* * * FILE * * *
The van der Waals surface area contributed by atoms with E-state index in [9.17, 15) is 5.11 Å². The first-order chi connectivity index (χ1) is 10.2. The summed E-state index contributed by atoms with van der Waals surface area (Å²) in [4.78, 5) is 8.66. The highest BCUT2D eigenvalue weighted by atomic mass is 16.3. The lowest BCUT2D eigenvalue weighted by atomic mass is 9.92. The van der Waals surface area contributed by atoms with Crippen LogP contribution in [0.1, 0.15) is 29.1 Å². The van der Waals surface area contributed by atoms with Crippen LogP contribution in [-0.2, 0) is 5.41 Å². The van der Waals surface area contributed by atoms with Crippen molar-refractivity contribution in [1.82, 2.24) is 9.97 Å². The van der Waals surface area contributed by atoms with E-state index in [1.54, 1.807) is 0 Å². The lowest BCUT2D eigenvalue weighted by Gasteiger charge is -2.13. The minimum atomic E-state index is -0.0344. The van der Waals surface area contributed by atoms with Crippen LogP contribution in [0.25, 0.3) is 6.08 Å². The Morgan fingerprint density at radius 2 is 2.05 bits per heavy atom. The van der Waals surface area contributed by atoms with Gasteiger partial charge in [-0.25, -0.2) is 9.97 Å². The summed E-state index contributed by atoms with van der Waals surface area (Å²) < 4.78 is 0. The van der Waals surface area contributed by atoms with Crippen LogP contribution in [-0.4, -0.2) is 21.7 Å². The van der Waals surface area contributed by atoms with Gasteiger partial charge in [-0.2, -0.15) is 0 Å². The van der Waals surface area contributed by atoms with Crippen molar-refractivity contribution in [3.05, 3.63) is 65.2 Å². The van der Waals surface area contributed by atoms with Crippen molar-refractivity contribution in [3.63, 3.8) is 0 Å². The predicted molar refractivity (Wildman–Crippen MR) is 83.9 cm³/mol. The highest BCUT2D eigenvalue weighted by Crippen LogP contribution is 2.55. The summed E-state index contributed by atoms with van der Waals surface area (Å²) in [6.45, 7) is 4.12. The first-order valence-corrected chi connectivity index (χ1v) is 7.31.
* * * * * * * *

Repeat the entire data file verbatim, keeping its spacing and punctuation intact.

The van der Waals surface area contributed by atoms with E-state index in [9.17, 15) is 5.11 Å². The first-order chi connectivity index (χ1) is 10.2. The summed E-state index contributed by atoms with van der Waals surface area (Å²) in [4.78, 5) is 8.66. The highest BCUT2D eigenvalue weighted by atomic mass is 16.3. The lowest BCUT2D eigenvalue weighted by atomic mass is 9.92. The van der Waals surface area contributed by atoms with Crippen LogP contribution in [0.1, 0.15) is 29.1 Å². The van der Waals surface area contributed by atoms with Crippen LogP contribution in [-0.2, 0) is 5.41 Å². The van der Waals surface area contributed by atoms with Crippen molar-refractivity contribution in [1.82, 2.24) is 9.97 Å². The van der Waals surface area contributed by atoms with E-state index in [1.54, 1.807) is 0 Å². The lowest BCUT2D eigenvalue weighted by Gasteiger charge is -2.13. The minimum atomic E-state index is -0.0344. The van der Waals surface area contributed by atoms with Crippen LogP contribution in [0.25, 0.3) is 6.08 Å². The Morgan fingerprint density at radius 2 is 2.05 bits per heavy atom. The van der Waals surface area contributed by atoms with Gasteiger partial charge in [-0.25, -0.2) is 9.97 Å². The summed E-state index contributed by atoms with van der Waals surface area (Å²) < 4.78 is 0. The van der Waals surface area contributed by atoms with Crippen LogP contribution in [-0.4, -0.2) is 21.7 Å². The van der Waals surface area contributed by atoms with Gasteiger partial charge in [-0.2, -0.15) is 0 Å². The van der Waals surface area contributed by atoms with Crippen molar-refractivity contribution in [3.05, 3.63) is 65.2 Å². The van der Waals surface area contributed by atoms with Crippen molar-refractivity contribution in [3.63, 3.8) is 0 Å². The predicted molar refractivity (Wildman–Crippen MR) is 83.9 cm³/mol. The highest BCUT2D eigenvalue weighted by Crippen LogP contribution is 2.55. The summed E-state index contributed by atoms with van der Waals surface area (Å²) in [6.45, 7) is 4.12. The first-order valence-corrected chi connectivity index (χ1v) is 7.31.